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the title of this group of works (2008–2011), alludes both to the historical era "Before Christ," as well as to some less clearly defined time preceding a process or system of counting. My works all address concerns that touch upon culture, archeology, history, religion, and spirituality. Yet whereas in the past I examined overtly political subjects or current events, my present focus is on more implicit, covert forms of politics, and on a process of wandering that produces random encounters and surprises within a sphere that interests me in different ways.

A large number of these photographs were taken in Jerusalem, in the area surrounding the walls of the Old City. I was interested in the contrast between the everyday, quotidian atmosphere on the exterior of the walls and the overwhelming sense of pathos on their interior, with its religious and spiritual resonances, the presence of pilgrims, and additional elements. When I look at different sites, what I am interested in above all is what I sense the place would like to be.

This body of works contains no individual portraits of people, yet it is pervaded by a human presence. Most of the figures are viewed from a distance, without making eye contact, as part of the place and its narrative. Generally speaking, these images examine two concepts that I am interested in – landscape and place – and probe the tension between them. One can look at a landscape, yet one cannot physically stand in the landscape. A place, by contrast, is where we are physically situated at a given moment – an area temporarily or permanently inhabited by people, a fluid sphere that one can linger in or pass through. The moment we step into a landscape it becomes a place, and a new landscape extends before us. What I am interested in, in this context, is not so much the framing of a panoramic view, but rather the portrait of a place, which is composed of a range of different visual indexes that existed prior to, or in a time more primeval than, any "opinion," "standpoint," "statement," "perspective," or "meaning." In this series I chose to direct the lens downwards at stones, pits, archeological ruins, and different temporal registers, whose condensation into a single photograph infuses the image with a sense of tension, even of threat, while underscoring the interplay between photographic time and historical time.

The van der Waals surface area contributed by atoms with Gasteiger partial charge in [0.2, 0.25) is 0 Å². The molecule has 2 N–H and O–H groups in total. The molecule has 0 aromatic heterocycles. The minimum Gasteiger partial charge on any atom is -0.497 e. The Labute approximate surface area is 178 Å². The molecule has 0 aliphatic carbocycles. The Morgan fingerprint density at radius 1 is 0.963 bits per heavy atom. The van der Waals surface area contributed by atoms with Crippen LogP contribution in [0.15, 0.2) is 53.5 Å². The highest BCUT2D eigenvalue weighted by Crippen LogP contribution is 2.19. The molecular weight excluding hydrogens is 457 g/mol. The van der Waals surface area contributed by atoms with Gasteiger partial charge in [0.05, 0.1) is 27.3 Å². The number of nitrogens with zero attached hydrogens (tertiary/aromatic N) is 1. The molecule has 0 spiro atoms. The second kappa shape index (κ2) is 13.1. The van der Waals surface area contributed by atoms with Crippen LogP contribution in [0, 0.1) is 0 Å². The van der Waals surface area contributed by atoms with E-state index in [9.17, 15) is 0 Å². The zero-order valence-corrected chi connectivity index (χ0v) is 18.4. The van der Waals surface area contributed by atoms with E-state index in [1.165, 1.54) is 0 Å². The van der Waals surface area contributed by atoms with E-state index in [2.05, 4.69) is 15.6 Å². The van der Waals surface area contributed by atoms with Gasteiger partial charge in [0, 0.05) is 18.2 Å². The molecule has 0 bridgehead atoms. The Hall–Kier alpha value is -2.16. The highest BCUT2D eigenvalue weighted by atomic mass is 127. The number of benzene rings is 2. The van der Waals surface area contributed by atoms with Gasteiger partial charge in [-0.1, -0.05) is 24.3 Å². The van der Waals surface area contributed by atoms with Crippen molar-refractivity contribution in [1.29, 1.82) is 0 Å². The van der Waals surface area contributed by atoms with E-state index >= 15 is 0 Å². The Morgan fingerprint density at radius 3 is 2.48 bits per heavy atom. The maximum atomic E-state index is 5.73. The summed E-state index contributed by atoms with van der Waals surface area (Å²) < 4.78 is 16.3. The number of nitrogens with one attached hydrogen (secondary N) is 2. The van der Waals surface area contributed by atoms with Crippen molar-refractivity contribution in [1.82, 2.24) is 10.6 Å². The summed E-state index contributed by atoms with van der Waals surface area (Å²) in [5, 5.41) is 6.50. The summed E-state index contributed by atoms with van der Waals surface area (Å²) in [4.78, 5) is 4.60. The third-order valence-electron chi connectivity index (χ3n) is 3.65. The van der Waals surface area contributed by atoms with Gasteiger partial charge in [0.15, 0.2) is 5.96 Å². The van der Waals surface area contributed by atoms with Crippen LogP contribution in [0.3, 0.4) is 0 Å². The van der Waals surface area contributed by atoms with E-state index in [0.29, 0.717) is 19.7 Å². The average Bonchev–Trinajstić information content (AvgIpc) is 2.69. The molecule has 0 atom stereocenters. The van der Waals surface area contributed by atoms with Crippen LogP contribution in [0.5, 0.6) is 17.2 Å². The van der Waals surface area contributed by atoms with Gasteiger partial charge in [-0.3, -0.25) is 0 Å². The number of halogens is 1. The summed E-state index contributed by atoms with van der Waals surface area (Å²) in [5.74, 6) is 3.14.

This body of works also includes photographs taken on the outskirts of Be'er Sheba, in the Negev Desert, and images of caves and bonfires. In the images featuring spent bonfires, the remains of the fires are all photographed from above from a similar angle. These images bring together, in a condensed manner, my interest in the earth and in vestiges. Yet whereas most of my recent photographs are concerned with what lies beneath the surface of the earth, here the gaze lingers on the surface. This perspective is related to my focus on vestiges, on signs of earlier civilizations, on the historical resonances of the landscape and on its eternal or slowly evolving character. The photographic gaze treats the traces left by the lighting and extinguishing of the bonfires, and the coming together and dispersal of groups of groups of people, if they too were archaeological findings.

Exhibition Curator: Nili Goren

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